Worth Repeating | Texas Public Radio

Worth Repeating

The Stories: Our archive of past stories is below all this writing.

The Storyboard: The people who help make the show happen is at the link

During our season once a month, 7 storytellers will have 7 minutes to tell a true story from their life around a common theme.

Think This American Life or The Moth, but sourced from your friends and neighbors. Public Radio tries daily to educate San Antonio about the world, now we want San Antonio to tell us about itself and its people.

Season 5 Themes: To submit your story, or to rat out a friend you think would be great, click here and send us an email.

See past themes here. 

Elena Souris

Luis Muñoz has been a producer for many of the broadcasters in San Antonio and continues to produce commercially. As part of his work, he found a sure fire strategy for free vacations. He shares the story of how one of these vacations brought him face to face with Central American Power...and how he lived to tell about it.

Elena Souris

James Baker has been playing music since his parents bought him his first instrument. The concert French horn player had his eye on the major orchestras, but first he had to get his foot in the door.

Elena Souris

Covering the biggest story of her career, a young reporter makes her way to a rural Chinese village to expose the corruption and struggle behind the wrongful 11-year imprisonment of a man. 

San Antonio is a city of stories.

Texas Public Radio launched Worth Repeating to find and share these stories.  San Antonio will celebrate its 300th anniversary in a few short years and unlike its contemporaries Chicago, New Orleans, Boston, and New York, this city's stories are largely unknown. TPR wants to help change that by getting its residents to tell their stories and recognize how important they are even if they don't read like a movie script.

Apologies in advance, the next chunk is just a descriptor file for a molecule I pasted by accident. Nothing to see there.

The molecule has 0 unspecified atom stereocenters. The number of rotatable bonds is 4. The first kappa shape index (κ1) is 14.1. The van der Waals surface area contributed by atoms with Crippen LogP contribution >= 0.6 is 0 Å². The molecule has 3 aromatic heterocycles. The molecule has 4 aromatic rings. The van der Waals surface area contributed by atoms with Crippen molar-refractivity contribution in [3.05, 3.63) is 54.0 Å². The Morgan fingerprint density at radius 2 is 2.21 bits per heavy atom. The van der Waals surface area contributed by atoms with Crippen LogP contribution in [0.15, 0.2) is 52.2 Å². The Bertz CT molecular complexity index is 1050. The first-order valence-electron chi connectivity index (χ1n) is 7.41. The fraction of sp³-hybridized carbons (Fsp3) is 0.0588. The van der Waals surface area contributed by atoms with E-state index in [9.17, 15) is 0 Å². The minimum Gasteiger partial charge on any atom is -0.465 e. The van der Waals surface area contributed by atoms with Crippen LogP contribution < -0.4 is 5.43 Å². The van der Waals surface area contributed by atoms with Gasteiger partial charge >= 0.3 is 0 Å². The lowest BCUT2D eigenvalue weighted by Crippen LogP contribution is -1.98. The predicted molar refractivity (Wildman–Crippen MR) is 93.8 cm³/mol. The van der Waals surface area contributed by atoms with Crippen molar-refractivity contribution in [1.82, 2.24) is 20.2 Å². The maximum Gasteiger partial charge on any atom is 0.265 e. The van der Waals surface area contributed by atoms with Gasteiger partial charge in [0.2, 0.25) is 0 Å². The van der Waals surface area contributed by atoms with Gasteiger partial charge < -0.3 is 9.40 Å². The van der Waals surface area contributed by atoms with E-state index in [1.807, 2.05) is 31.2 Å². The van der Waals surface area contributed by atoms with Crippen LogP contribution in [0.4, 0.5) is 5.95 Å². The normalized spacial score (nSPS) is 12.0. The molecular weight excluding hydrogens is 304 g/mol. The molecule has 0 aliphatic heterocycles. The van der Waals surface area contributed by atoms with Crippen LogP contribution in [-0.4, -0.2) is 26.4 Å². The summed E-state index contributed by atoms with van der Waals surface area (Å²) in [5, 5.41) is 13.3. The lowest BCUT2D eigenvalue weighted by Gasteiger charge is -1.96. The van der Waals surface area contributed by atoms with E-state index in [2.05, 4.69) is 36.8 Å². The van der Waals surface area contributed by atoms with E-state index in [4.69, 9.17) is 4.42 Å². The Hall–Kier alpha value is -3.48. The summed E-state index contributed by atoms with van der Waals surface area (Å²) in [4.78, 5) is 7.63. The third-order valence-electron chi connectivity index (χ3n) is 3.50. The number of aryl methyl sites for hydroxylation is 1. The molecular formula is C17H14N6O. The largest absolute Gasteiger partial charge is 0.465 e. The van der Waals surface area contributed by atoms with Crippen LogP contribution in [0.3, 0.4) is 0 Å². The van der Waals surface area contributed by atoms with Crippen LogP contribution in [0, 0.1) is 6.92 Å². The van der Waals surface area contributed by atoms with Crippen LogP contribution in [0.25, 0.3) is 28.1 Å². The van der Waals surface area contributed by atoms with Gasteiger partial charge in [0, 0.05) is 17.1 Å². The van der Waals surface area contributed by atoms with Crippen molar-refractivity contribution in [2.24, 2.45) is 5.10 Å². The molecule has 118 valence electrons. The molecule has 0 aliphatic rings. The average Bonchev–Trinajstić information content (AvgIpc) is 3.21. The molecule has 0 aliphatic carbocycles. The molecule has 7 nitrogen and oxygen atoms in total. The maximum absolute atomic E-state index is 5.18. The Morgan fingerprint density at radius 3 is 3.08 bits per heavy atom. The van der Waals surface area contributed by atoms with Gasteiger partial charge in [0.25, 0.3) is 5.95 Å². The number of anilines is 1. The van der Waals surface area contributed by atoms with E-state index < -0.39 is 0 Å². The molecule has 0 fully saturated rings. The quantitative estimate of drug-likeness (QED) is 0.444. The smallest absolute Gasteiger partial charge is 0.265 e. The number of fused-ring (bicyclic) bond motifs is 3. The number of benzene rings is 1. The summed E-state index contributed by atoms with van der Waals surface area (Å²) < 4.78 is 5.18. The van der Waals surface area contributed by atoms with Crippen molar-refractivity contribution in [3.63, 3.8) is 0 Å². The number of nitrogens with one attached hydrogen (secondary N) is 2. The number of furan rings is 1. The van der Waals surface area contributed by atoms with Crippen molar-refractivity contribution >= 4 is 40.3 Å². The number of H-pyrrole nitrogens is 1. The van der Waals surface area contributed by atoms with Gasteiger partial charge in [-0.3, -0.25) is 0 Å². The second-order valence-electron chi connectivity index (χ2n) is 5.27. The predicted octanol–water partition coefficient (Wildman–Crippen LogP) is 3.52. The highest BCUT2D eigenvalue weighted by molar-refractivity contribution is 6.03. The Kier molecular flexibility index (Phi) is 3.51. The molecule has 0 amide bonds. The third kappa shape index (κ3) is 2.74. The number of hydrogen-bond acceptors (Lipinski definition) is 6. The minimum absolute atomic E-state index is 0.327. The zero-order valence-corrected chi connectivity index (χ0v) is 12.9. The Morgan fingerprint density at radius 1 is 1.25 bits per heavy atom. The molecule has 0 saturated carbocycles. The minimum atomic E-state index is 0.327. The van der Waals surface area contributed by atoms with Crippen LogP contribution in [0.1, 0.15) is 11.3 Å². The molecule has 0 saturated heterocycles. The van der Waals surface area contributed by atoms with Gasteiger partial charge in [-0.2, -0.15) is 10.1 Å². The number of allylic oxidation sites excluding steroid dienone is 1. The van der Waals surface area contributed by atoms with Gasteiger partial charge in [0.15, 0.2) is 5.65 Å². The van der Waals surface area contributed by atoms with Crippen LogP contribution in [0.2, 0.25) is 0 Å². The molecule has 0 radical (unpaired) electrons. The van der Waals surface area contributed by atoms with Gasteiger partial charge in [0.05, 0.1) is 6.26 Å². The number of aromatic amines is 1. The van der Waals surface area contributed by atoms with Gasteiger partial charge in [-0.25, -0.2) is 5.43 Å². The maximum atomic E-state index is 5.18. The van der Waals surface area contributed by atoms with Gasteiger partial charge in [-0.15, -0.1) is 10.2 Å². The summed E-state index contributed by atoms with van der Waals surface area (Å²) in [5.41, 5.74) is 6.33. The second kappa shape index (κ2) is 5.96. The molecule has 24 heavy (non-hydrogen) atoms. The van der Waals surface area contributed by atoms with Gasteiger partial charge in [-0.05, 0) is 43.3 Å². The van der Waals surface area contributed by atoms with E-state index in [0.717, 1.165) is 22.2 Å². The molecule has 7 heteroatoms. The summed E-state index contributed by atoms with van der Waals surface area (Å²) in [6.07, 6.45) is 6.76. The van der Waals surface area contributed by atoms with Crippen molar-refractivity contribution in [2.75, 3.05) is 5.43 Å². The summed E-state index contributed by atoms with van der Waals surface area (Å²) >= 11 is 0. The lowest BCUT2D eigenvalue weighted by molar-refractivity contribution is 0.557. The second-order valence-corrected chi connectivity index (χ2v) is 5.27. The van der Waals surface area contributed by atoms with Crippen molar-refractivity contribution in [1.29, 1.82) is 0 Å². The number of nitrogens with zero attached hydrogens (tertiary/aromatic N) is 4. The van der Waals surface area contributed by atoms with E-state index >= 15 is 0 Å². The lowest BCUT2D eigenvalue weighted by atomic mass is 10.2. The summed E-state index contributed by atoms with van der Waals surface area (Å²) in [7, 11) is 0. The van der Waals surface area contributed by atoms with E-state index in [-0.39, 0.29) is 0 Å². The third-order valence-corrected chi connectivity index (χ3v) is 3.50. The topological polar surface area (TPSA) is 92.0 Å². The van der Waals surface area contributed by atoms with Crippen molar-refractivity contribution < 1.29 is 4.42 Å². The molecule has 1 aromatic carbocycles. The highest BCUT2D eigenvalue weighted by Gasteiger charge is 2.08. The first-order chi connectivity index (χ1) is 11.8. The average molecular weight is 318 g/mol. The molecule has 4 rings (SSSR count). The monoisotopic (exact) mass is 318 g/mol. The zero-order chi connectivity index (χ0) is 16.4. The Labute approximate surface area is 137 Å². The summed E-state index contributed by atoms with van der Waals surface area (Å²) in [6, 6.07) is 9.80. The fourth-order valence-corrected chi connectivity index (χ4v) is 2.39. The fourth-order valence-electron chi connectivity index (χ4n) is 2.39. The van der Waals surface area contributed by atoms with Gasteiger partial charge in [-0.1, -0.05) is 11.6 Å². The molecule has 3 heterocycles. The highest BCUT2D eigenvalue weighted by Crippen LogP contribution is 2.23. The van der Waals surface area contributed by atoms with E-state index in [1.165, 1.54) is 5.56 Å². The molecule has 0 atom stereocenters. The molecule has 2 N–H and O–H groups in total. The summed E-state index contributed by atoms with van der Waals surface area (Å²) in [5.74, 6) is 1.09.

Elena Souris

How to deal with fornicating staffers, when to interrupt a homeless man showering in your bathroom, the best way to intervene in a kitchen knife fight, Chad Carey offers a master class in restaurant management in this story for Worth Repeating.

You have probably imbibed or eaten at one of Chad's many popular San Antonio eateries: The now defunct Monterey, Hot Joy, Barbaro, et al, so these aren't so much hypotheticals as true-life lessons of food service.

Chad told this story at our March 1 show, with the theme "In Service."

Elena Souris

Pat O'Brien decided to take a leave of absence from his job, but he was a Catholic priest. Then that -- what was supposed to be -- a short leave of absence went on for 20 years. What does a Catholic priest who isn't...do? He told this story at our March 1 show, with the theme "In Service." 

Elena Souris

Today's university professors are more like service providers than we think. Teaching students at the University of Texas at San Antonio about how to detect con-artist palm-readers and ghost-speaking psychics, Mark Gifford's experience is far from a service provider though.

In this heart-wrenching story, Mark realizes he is called to serve, rather than provide a service.

Mark told this story at our March 1 show, with the theme "In Service."

While traveling in Southeast Asia, Amy is given the choice, two days on a rickety boat down the Mekong or two hours on a rickety looking plane?  The less-than-flight-friendly Amy goes against her better judgment with the plane. She finds out why that was a mistake mid-flight. Despite the panic-driven visions of a CNN "crashed-plane feed," she can't say enough good things about the flight attendants. Amy told this story at our March 1 show, with the theme "In Service."

Elena Souris

Ayon's childhood was filled with butchering chickens, delivering food, and whatever else her parent's businesses needed. Immigrants to Brazil from Taiwan, the family tried everything from food service to shops to by-the -hour hotels.